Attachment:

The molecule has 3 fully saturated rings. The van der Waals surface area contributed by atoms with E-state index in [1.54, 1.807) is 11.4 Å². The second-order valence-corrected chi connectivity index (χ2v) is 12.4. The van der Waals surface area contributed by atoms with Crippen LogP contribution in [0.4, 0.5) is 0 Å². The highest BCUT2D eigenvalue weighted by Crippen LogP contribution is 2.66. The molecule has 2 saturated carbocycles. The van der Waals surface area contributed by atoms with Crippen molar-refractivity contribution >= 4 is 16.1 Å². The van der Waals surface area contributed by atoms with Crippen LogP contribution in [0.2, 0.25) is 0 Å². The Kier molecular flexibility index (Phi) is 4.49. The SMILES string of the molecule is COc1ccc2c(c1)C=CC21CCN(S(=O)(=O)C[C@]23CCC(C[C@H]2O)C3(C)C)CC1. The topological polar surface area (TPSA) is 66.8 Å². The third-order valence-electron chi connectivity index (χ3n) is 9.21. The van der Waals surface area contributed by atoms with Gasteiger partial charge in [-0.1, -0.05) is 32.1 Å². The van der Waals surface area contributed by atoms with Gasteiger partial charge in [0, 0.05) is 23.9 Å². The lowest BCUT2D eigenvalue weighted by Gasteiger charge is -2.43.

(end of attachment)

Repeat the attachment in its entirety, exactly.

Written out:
The molecule has 3 fully saturated rings. The van der Waals surface area contributed by atoms with E-state index in [1.54, 1.807) is 11.4 Å². The second-order valence-corrected chi connectivity index (χ2v) is 12.4. The van der Waals surface area contributed by atoms with Crippen LogP contribution in [0.4, 0.5) is 0 Å². The highest BCUT2D eigenvalue weighted by Crippen LogP contribution is 2.66. The molecule has 2 saturated carbocycles. The van der Waals surface area contributed by atoms with Crippen molar-refractivity contribution >= 4 is 16.1 Å². The van der Waals surface area contributed by atoms with Crippen LogP contribution in [0.2, 0.25) is 0 Å². The Kier molecular flexibility index (Phi) is 4.49. The SMILES string of the molecule is COc1ccc2c(c1)C=CC21CCN(S(=O)(=O)C[C@]23CCC(C[C@H]2O)C3(C)C)CC1. The topological polar surface area (TPSA) is 66.8 Å². The third-order valence-electron chi connectivity index (χ3n) is 9.21. The van der Waals surface area contributed by atoms with Gasteiger partial charge in [-0.1, -0.05) is 32.1 Å². The van der Waals surface area contributed by atoms with Gasteiger partial charge in [0, 0.05) is 23.9 Å². The lowest BCUT2D eigenvalue weighted by Gasteiger charge is -2.43.